To illustrate, here is an compilable example:

    const char* const MYSTRING = "ABC";
    const char mystring[] = "ABC";
    int main()
    {
    const char * cptr;
    cptr = mystring; // line 6
    cptr = MYSTRING; // line 7
    static const char mystring[] = "ABC";
    cptr = mystring; // line 9
    static const char* const MYSTRING = "ABC";
    cptr = MYSTRING; // line 11
    }

    I compiled that with MSVC 6.0 with default no optimization options (for
    most straightforward translation) and /Fa for assembly listing output.
    Here is the generated initialized data. You will notice the extra DD
    storage for the two pointers, and that both of the "static" local
    variables with the mangled names are in compile-time initialized
    constant memory, not on the stack.

    CONST SEGMENT
    _MYSTRING DD FLAT:$SG265
    _mystring DB 'ABC', 00H
    _?mystring@?1??main@@9@4QBDB DB 'ABC', 00H
    _?MYSTRING@?1??main@@9@4QBDB DD FLAT:$SG275
    CONST ENDS
    _DATA SEGMENT
    $SG265 DB 'ABC', 00H
    $SG275 DB 'ABC', 00H
    _DATA ENDS

    Now here is the MSVC generated code from the body of main(). Please
    notice that the only variable on the stack is the non-static "cptr".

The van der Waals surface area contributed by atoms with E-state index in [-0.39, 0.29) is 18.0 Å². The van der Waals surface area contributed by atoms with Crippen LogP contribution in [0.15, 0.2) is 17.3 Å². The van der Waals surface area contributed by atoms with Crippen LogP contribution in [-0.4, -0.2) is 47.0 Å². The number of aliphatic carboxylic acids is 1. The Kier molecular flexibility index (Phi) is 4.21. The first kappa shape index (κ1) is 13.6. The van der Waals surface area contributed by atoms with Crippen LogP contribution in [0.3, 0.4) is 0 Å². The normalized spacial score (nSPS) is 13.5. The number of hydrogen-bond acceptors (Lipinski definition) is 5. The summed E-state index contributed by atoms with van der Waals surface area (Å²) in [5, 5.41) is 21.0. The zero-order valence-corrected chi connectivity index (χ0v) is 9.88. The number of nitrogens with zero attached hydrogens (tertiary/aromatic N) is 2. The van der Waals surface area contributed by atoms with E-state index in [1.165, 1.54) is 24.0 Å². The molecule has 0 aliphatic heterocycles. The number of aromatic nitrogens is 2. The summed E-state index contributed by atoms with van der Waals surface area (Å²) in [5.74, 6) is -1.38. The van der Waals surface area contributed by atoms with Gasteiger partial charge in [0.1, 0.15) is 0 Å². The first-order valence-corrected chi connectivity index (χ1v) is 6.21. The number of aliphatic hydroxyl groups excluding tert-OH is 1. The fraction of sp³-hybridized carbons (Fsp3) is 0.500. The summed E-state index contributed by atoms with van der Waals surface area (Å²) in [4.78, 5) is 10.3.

At no time does the code copy the characters "ABC\0" to the stack from
    somewhere else. Also, there is the extra instruction required for
    indirection in each of the pointer versions.

    ; Line 6
    mov DWORD PTR _cptr$[ebp], OFFSET FLAT:_mystring
    ; Line 7
    mov eax, DWORD PTR _MYSTRING
    mov DWORD PTR _cptr$[ebp], eax
    ; Line 9
    mov DWORD PTR _cptr$[ebp], OFFSET FLAT:_?mystring@?1??main@@9@4QBDB
    ; Line 11
    mov ecx, DWORD PTR _?MYSTRING@?1??main@@9@4QBDB
    mov DWORD PTR _cptr$[ebp], ecx

    So you see, it is all exactly as I have told you.
    David Harmon, Apr 16, 2004
    #17
  18. "David Harmon" <> wrote in message
    news:...
    > On Fri, 16 Apr 2004 20:46:22 +0300 in comp.lang.c++, "Ioannis Vranos"
    > <> wrote,
    > >At first, i assumed the definition takes place in a local scope and not

    in
    > >the global or a namespace scope.

    >
    > I assumed otherwise, since I have seen some huge number of such #define
    > constants in C code, and a somewhat lesser number of const strings in
    > C++ code, and the vast majority of them were near the top of the file
    > before any functions, if not in headers included near the top of the
    > file before any functions.



    The subject is a bit confused. In the case of macros, it doesn't count where
    the macro is defined but where it is used, so since it was substituted
    inside a function (turning MYSTRING[0] to "ABC"[0] before compilation takes
    place), i considered it local. On the other hand he could place my
    suggestions in a header file in the place of the macro definition, but it
    doesn't matter anyway.



    > >> static const char mystring[] = "ABC";

    > >
    > >There would be no point for this. The time cost for creating this thing

    is a
    > >joke. :) (Even the compiler may optimise it entirely out).

    >
    > No point for what? There is certainly a point for putting "static" on